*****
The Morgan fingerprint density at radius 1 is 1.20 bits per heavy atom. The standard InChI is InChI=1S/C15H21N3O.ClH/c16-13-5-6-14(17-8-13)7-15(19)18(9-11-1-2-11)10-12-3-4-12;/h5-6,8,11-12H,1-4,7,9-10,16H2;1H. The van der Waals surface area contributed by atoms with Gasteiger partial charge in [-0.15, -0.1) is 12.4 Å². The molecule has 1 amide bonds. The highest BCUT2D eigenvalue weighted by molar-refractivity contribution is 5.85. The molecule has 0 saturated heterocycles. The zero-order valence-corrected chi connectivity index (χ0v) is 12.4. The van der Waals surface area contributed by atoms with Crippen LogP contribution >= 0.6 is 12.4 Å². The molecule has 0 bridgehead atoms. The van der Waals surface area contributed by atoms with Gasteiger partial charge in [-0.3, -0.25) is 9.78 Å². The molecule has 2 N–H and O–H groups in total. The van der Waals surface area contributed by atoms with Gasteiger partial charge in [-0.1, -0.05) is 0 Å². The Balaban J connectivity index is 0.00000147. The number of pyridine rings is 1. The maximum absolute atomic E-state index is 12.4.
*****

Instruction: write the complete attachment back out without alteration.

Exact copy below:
The Morgan fingerprint density at radius 1 is 1.20 bits per heavy atom. The standard InChI is InChI=1S/C15H21N3O.ClH/c16-13-5-6-14(17-8-13)7-15(19)18(9-11-1-2-11)10-12-3-4-12;/h5-6,8,11-12H,1-4,7,9-10,16H2;1H. The van der Waals surface area contributed by atoms with Gasteiger partial charge in [-0.15, -0.1) is 12.4 Å². The molecule has 1 amide bonds. The highest BCUT2D eigenvalue weighted by molar-refractivity contribution is 5.85. The molecule has 0 saturated heterocycles. The zero-order valence-corrected chi connectivity index (χ0v) is 12.4. The van der Waals surface area contributed by atoms with Crippen LogP contribution >= 0.6 is 12.4 Å². The molecule has 0 bridgehead atoms. The van der Waals surface area contributed by atoms with Gasteiger partial charge in [-0.3, -0.25) is 9.78 Å². The molecule has 2 N–H and O–H groups in total. The van der Waals surface area contributed by atoms with Gasteiger partial charge in [-0.1, -0.05) is 0 Å². The Balaban J connectivity index is 0.00000147. The number of pyridine rings is 1. The maximum absolute atomic E-state index is 12.4.